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To add volume to your photos, use perspective in your framing. Play with lines, depth, and the foreground and background, to add a good dose of realism into your photos. If it’s done properly, perspective can guide the audience’s eyes wherever you wish!
Photos are two-dimensional pictures. Use perspective to add a third dimension and guide your audience’s eyes across the photo.
In order to achieve this illusion of depth, you will need to search your frame for natural elements that could be used to create this 3-dimensional effect. A road, the horizon, a winding path, a row of buildings or the tops of trees are just an example of the many natural lines that can draw the your audience’s eyes to the main subject. For example, instead of photographing your group of friends in front of the cottage, get them to stand in a row, with the cottage in the background. Don’t forget to line the main element in your photo up with one of the strongest points of the grid on your viewfinder while heeding the rule of thirds, and focus on the main element.
Do all the pictures you take of the sea look the same? Kneel down and shoot from a pontoon or jetty, using the lines formed by these constructions to showcase the sea. As long as some buoys or people are lined up, or there’s a subject at the end of the pontoon, the resulting picture will have a lot more depth. Make sure you always line your main subject up with a strong line or an intersection on your viewfinder grid, otherwise the audience will be drawn to other elements in the picture.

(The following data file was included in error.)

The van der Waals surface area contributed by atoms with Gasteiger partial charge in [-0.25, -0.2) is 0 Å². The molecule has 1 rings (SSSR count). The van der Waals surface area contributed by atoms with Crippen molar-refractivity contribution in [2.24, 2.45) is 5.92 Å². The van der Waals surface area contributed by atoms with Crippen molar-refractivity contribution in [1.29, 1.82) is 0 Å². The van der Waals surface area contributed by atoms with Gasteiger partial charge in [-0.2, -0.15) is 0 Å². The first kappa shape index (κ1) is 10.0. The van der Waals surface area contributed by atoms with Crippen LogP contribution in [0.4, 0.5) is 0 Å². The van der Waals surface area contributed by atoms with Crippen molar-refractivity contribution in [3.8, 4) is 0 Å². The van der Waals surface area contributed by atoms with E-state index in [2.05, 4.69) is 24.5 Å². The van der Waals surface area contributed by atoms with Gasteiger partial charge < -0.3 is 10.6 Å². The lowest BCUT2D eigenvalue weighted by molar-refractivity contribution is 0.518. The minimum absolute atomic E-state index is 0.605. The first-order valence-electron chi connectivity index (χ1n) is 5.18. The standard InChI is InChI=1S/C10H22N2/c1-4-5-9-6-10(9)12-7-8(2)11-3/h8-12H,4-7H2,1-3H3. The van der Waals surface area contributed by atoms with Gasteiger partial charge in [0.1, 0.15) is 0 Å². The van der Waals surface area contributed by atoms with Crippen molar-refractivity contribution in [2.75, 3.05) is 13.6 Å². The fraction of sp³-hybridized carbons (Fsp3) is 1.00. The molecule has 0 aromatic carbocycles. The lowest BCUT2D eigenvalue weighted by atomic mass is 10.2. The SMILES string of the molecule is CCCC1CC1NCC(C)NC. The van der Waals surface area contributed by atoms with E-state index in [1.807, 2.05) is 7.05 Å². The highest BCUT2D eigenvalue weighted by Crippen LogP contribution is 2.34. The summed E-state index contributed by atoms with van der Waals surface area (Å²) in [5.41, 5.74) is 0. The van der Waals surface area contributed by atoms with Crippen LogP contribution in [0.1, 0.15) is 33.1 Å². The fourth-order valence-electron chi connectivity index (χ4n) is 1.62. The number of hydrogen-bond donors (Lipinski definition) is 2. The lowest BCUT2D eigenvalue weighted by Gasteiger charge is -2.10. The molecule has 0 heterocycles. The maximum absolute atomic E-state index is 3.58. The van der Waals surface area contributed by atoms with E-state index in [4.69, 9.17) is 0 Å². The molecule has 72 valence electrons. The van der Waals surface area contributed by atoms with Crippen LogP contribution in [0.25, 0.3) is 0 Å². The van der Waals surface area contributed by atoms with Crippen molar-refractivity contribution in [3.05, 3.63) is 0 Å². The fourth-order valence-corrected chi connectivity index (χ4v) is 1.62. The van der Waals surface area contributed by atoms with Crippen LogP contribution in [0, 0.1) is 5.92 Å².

Blurred or not, the foreground should be considered when giving depth to a picture. A fish washed up on the beach is not very interesting. But taken in the foreground, with the head or tail facing a fishing boat, it becomes something else entirely. And if these elements, including the horizon, respect the rule of thirds, you will have done more than just take a nice picture, you’ll have told a story.
The line may be invisible, but don’t forget that when you’re photographing people or animals, the space that they are looking into naturally adds depth. A photo of your child looking surprised might be interesting, but it will tell a different story if you leave some space in the direction where the child is looking.
Whether you’re shooting from a low angle or from above, adopt different points of view; try several distances from different positions. And have fun! For example, get your child to hold their finger up so it looks like the moon is resting on their fingertip. Finding the right perspective requires a trained eye and a lot of patience.
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